I would not read another book by this author based on the author's name alone. I like the symbology angle of some of Mr. Brown's books, but the last two books have not measured up to The Da Vinci Code and the political bent of Inferno has made me wary.
The "twist" in the middle of the Inferno unraveled all of the good will in certain of the main characters; it did not work for me. The ending was even more dissatisfying -- I resent having to accept the moral decision that the author wanted readers to swallow in the final stage of the book. The hero of the story - Langdon - should have had more moral fiber in the face of the decisions being made by others, especially after Mr. Brown spent the first half of the book building to a different moral conclusion. The readers are suddenly asked to accept the villain as hero and his evil as enlightened politics. I did not enjoy the ride.
The opening sequence was exciting, it went down hill from there.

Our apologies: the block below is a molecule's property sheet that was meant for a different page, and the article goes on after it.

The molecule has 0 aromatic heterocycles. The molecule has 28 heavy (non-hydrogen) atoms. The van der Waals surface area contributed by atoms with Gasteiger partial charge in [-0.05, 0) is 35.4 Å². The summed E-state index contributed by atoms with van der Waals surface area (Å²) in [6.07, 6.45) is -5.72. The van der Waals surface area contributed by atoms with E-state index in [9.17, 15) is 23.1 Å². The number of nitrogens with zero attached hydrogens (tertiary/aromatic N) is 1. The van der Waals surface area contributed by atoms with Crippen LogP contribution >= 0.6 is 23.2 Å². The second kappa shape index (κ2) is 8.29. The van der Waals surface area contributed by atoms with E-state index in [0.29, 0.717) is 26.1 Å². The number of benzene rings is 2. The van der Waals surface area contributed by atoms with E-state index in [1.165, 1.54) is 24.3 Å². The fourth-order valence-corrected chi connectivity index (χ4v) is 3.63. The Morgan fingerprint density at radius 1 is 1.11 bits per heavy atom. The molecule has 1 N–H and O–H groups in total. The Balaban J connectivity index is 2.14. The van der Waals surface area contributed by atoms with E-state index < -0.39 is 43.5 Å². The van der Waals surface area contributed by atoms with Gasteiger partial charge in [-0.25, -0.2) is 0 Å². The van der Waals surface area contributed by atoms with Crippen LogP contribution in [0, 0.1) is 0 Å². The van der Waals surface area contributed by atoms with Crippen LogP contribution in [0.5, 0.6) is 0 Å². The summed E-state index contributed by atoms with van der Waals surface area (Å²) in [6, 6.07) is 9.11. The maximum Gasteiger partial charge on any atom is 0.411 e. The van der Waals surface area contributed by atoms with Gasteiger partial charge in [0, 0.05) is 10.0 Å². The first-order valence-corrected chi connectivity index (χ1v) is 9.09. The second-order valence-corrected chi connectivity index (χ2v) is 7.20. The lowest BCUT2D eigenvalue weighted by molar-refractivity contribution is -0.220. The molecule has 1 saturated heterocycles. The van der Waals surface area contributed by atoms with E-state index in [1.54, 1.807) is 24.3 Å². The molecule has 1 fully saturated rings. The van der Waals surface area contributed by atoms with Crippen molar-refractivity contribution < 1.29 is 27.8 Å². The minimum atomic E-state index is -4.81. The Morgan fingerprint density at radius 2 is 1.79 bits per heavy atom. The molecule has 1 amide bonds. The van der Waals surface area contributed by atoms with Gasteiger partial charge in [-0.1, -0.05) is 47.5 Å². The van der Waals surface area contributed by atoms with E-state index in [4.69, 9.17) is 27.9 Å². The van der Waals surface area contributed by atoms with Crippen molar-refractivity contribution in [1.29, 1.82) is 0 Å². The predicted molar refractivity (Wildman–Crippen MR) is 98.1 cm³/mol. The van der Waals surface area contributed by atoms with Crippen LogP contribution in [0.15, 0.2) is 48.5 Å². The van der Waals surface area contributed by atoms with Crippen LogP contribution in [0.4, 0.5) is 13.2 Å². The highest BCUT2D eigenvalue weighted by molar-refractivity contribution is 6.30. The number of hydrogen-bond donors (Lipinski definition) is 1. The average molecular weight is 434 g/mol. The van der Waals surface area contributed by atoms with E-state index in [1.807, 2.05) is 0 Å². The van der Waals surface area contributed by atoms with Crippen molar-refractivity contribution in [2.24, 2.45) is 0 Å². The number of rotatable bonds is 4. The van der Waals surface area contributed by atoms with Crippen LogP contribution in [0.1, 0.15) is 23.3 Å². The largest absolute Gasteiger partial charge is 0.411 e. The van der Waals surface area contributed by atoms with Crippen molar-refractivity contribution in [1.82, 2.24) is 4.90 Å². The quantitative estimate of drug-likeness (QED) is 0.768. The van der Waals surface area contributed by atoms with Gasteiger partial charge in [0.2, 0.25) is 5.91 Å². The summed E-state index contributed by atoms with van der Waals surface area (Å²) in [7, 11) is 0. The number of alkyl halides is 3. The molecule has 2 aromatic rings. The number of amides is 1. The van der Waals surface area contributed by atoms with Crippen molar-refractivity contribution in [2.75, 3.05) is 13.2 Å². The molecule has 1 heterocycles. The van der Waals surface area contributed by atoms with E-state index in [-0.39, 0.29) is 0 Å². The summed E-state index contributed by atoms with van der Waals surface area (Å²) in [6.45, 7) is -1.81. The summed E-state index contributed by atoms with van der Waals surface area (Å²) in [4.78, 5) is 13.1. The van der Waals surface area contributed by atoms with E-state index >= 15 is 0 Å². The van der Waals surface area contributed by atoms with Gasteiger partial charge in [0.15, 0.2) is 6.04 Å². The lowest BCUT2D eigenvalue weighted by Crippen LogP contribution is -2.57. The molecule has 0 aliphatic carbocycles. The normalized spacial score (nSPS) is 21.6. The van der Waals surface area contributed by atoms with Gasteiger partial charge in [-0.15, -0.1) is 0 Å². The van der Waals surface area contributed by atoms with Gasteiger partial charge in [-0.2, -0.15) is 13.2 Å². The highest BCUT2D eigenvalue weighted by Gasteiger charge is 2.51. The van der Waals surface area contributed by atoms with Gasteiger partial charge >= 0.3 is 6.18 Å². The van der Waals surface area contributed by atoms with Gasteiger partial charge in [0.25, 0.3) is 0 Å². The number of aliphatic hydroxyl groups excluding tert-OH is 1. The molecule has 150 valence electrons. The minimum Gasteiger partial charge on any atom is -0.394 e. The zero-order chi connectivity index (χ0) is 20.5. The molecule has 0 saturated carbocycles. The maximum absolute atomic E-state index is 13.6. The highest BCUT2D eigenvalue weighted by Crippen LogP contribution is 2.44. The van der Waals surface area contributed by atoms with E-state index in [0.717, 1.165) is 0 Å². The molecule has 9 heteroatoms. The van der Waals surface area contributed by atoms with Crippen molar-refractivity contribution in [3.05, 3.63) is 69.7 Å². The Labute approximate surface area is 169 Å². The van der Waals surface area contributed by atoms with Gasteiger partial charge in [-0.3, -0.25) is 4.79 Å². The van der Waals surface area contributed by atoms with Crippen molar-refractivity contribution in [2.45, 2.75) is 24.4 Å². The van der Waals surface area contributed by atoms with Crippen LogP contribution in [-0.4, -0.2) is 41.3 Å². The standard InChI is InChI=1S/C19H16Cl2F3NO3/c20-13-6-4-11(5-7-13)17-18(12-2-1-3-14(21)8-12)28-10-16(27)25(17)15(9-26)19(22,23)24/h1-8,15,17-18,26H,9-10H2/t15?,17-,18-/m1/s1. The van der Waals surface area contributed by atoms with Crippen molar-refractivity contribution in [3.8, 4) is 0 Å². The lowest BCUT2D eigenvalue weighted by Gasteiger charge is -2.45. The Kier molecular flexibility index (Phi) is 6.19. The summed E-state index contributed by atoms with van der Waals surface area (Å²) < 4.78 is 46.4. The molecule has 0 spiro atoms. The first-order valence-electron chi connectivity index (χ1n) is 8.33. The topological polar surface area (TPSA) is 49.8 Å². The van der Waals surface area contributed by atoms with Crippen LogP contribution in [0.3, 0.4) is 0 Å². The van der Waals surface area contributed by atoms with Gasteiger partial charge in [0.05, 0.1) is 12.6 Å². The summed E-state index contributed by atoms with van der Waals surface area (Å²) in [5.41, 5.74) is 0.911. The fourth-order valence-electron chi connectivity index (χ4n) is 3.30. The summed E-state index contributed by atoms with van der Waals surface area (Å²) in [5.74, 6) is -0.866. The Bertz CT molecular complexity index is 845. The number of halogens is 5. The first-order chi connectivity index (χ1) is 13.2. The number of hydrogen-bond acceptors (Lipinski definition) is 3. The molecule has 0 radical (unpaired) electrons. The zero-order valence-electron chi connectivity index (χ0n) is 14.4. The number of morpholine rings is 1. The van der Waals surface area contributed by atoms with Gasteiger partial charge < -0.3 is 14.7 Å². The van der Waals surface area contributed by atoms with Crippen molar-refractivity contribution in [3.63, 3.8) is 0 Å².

I would cut Dr. Sinskey.
I love Michael Connelly and The Gods Of Guilt is a solid Connelly work - I place it in the top quarter of the books I have read in this genre.
Connelly is a master of keeping you involved by constantly tightening the cords of suspense as the story moves along.
The narrator does a good job of becoming Mickey Haller - owing to the first person narrative employed by Connelly. The performance was solid, but there is a certain predictable cadence to his voice that can become annoying at times.
The murder of Earl was an unexpected event -- and Haller's passion and sense of loss for Earl moved me. I will miss Earl too.
The ending was satisfying, even though a bit predictable. The predictability doesn't matter. With Connelly, it is all about the characters, how they grow, how they deal with the challenges of life. That's the joy of a Connelly novel - the characters aren't necessarily family, but you get to know them and feel for them. I will continue to read everything that Michael Connelly writes.
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